Here is a book that has been much-anticipated, a healthily revised version of a classic knitting tome: The Principles of Knitting, by June Hemmons Hiatt.
As I've expressed here on the blog before, I have a great love of serious knitting resource books. I don't need a lot of beautiful photography, though I'm in no way opposed to it, and while pattern collections can be wonderfully inspiring, there is nothing more exciting to me than a knitting book packed full of text, charts, and diagrams. The Principles of Knitting is right up my alley in this manner, as it is something of an encyclopedia of knitting at 736 pages. It is a thick, heavy book, one best perused at a table, with time and concentration.
Hiatt takes an analytical approach to the craft, cataloguing many versions of many techniques and offering an informed opinion on their best applications. As the length of the book suggests, Hiatt does not use words sparingly, as so many knitting technique books do. Instead, Hiatt takes all the room that is necessary to clearly and deliberately explain a technique, even one as deceptively simple as holding the yarn.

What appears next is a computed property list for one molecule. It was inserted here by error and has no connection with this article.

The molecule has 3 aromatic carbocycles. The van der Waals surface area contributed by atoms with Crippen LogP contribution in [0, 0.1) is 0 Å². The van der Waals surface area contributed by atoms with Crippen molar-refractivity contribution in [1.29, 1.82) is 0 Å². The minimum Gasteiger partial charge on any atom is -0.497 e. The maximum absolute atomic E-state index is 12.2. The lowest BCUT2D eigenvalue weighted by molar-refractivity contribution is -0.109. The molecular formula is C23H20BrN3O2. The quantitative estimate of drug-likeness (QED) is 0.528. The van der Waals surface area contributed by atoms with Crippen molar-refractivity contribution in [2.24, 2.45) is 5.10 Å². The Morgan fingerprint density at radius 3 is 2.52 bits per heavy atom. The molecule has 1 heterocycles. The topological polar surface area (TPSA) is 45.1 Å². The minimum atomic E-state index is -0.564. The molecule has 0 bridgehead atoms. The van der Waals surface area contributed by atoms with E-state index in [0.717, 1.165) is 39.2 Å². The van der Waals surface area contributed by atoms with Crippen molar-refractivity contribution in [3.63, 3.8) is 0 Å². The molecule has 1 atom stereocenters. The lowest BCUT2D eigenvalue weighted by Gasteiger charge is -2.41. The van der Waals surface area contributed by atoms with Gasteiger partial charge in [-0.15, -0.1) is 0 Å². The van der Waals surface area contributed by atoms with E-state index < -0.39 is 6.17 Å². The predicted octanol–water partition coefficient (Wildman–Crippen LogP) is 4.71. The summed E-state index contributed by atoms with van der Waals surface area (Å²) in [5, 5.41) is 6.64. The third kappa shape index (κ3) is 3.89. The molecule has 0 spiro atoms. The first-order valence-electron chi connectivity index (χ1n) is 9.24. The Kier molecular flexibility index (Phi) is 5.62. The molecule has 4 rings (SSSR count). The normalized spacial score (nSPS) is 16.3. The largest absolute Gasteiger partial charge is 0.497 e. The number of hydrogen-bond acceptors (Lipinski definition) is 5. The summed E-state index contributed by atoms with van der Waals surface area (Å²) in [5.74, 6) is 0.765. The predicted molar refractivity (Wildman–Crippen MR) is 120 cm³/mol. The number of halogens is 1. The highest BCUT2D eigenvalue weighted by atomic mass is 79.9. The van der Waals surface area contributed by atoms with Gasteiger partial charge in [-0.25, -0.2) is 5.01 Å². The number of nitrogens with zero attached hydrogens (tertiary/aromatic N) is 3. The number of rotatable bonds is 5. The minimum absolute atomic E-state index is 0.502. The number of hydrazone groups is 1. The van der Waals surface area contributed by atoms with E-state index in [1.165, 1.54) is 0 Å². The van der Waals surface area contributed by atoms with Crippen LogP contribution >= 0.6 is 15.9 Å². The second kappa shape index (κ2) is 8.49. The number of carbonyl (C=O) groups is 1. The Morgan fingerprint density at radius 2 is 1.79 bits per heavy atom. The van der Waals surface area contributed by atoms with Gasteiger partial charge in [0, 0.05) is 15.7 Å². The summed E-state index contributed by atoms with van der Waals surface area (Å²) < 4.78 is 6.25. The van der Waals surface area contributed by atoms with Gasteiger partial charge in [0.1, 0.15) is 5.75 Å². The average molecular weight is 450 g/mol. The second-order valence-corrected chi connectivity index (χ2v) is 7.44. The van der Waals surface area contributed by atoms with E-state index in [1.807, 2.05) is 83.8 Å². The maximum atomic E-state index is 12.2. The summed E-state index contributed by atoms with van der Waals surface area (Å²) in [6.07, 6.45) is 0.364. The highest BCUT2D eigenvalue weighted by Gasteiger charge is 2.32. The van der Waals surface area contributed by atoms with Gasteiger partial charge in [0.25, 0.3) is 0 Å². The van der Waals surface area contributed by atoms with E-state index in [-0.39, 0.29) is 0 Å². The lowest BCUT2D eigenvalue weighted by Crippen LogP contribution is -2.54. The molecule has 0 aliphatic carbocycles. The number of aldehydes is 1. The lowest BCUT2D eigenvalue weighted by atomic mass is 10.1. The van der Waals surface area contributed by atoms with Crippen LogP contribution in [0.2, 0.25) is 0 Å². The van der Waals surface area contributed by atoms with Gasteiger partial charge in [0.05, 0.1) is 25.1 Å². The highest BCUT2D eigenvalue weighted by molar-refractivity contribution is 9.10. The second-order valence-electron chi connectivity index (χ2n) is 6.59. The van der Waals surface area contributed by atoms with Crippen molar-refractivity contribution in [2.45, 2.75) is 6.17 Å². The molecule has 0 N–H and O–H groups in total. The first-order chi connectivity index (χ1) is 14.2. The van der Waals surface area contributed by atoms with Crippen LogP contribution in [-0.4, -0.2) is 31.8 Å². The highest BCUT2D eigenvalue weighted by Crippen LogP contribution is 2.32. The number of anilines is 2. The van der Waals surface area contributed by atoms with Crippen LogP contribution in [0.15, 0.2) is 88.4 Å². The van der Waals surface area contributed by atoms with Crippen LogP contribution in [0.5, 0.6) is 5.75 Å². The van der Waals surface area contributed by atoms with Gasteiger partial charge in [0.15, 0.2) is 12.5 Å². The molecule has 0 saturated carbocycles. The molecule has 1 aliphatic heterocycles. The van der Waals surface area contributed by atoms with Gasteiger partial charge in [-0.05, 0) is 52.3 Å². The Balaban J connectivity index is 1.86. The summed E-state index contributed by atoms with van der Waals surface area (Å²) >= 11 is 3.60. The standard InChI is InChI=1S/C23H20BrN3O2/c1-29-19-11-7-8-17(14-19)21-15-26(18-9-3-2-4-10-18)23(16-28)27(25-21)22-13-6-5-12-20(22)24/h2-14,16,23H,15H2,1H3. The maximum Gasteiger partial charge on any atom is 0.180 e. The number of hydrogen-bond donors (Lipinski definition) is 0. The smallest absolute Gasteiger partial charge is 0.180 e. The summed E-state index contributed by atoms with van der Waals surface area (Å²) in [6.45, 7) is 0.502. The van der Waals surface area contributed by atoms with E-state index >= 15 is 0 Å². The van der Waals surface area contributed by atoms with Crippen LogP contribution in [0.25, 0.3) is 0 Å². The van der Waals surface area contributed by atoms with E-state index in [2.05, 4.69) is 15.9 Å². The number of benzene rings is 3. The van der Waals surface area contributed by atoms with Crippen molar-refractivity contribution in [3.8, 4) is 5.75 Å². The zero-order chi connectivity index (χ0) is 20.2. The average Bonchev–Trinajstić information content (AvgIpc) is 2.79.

For someone who learns best from written instructions, this is a real treat, a book tailored to that very learning style. For me, The Principles of Knitting is a perfect fit, a big, beautiful book that I'm happy to page through for pleasure as well as instruction. If you have ever wanted a book of every imaginable cast-on, or have wondered which kind of increase or decrease to use, and why there are so many, The Principles of Knitting deserves your attention. It is a book to grow with, and one that reflects how much there is to learn and to do with knitting needles and yarn.
If I've intrigued you, come by the shop and see the book for yourself, where you'll find it weighing down the teacart importantly, a mere stack of two copies tall enough to tower over all the other new releases. See you at the shop.